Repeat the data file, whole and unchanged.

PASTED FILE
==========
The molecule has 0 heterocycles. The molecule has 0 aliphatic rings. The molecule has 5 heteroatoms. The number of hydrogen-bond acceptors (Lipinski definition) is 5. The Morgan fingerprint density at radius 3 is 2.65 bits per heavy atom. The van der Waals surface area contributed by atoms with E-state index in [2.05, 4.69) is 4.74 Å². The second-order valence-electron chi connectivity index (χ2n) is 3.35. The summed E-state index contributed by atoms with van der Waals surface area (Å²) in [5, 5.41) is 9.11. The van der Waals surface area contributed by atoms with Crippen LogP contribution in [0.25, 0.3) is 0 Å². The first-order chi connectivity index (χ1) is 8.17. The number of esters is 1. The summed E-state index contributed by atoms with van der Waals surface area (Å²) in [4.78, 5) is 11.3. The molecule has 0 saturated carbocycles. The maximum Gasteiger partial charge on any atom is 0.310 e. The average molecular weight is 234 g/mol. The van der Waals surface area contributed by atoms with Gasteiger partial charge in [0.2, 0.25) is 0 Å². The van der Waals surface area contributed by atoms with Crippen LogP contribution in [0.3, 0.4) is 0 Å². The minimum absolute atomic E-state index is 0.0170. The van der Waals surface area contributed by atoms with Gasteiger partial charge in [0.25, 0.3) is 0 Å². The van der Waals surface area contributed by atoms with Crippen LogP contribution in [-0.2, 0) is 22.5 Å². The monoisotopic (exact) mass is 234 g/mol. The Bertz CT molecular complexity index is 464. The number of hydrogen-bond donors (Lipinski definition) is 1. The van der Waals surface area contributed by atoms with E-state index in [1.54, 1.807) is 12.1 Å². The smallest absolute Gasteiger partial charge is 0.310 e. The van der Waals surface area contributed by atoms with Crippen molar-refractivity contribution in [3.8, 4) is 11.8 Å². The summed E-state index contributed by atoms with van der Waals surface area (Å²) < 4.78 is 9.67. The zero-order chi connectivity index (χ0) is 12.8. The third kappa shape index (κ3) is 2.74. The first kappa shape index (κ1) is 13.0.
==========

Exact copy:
The molecule has 0 heterocycles. The molecule has 0 aliphatic rings. The molecule has 5 heteroatoms. The number of hydrogen-bond acceptors (Lipinski definition) is 5. The Morgan fingerprint density at radius 3 is 2.65 bits per heavy atom. The van der Waals surface area contributed by atoms with E-state index in [2.05, 4.69) is 4.74 Å². The second-order valence-electron chi connectivity index (χ2n) is 3.35. The summed E-state index contributed by atoms with van der Waals surface area (Å²) in [5, 5.41) is 9.11. The van der Waals surface area contributed by atoms with Crippen LogP contribution in [0.25, 0.3) is 0 Å². The first-order chi connectivity index (χ1) is 8.17. The number of esters is 1. The summed E-state index contributed by atoms with van der Waals surface area (Å²) in [4.78, 5) is 11.3. The molecule has 0 saturated carbocycles. The maximum Gasteiger partial charge on any atom is 0.310 e. The average molecular weight is 234 g/mol. The van der Waals surface area contributed by atoms with Gasteiger partial charge in [0.2, 0.25) is 0 Å². The van der Waals surface area contributed by atoms with Crippen LogP contribution in [0.3, 0.4) is 0 Å². The minimum absolute atomic E-state index is 0.0170. The van der Waals surface area contributed by atoms with Gasteiger partial charge in [0.25, 0.3) is 0 Å². The van der Waals surface area contributed by atoms with Crippen LogP contribution in [-0.2, 0) is 22.5 Å². The monoisotopic (exact) mass is 234 g/mol. The Bertz CT molecular complexity index is 464. The number of hydrogen-bond donors (Lipinski definition) is 1. The van der Waals surface area contributed by atoms with E-state index in [1.54, 1.807) is 12.1 Å². The smallest absolute Gasteiger partial charge is 0.310 e. The van der Waals surface area contributed by atoms with Crippen molar-refractivity contribution in [3.8, 4) is 11.8 Å². The summed E-state index contributed by atoms with van der Waals surface area (Å²) < 4.78 is 9.67. The zero-order chi connectivity index (χ0) is 12.8. The third kappa shape index (κ3) is 2.74. The first kappa shape index (κ1) is 13.0.